Essay on The Apartheid Of The African National Congress

1876 Words Dec 16th, 2016 8 Pages
On January 8th 1912, chiefs, representatives of people’s and church organizations, and other prominent individuals gathered in Bloemfontein and formed the African National Congress. The ANC declared its aim to bring all Africans together as one people to defend their rights and freedoms. In its early days, the Congress focused on a strategy of peaceful constitutional protests as it struggled to incorporate the views of the Africans to into colonial society. This strategy was heavily influenced by Christian policies and was very moderate. The reliance on persuasion and petitions to British officials by the leaders of the ANC did not yield much. Consequently, their influence over the people waned as the years passed and by the 1930s the Congress seemed a spent force.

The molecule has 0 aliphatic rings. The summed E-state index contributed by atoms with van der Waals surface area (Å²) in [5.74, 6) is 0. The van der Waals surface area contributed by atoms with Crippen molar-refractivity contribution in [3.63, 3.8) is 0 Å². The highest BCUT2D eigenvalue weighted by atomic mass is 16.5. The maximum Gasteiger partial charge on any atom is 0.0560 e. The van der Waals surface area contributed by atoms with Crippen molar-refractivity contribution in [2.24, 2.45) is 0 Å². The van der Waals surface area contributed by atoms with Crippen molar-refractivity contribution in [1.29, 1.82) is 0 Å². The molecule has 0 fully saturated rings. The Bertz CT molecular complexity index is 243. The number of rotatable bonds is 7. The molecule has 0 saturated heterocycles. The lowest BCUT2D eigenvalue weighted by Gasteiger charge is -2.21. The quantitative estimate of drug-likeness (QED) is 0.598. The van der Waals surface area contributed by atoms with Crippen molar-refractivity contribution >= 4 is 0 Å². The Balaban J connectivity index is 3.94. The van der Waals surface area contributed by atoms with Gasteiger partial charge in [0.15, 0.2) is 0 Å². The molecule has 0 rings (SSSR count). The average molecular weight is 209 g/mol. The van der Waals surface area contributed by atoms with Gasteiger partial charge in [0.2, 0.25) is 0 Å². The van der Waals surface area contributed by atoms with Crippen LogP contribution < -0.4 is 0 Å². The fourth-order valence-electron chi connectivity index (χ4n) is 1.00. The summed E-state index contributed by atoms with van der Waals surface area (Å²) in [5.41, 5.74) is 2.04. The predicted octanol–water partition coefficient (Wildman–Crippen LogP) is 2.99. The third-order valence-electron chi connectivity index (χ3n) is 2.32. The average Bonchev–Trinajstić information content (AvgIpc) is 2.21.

Dr. Xuma took over the presidency mantle in 1940 and the ANC obtained a new organizational impetus. The leadership was still uneasy with mass politics but they began to develop contacts with unions and bus boycotts . A younger generation of students became galvanized by the changing political and social conditions of the 1940s and infused a youthful energy into the organization. They were aware of the surge of national protest in colonized countries such as Ghana and Nigeria, the moves toward Indian independence and a promised war for democracy. These students who included Nelson Mandela, Walter Sisulu and Oliver Tambo were spurred by the spirited protests over bus fare increases and the huge black…

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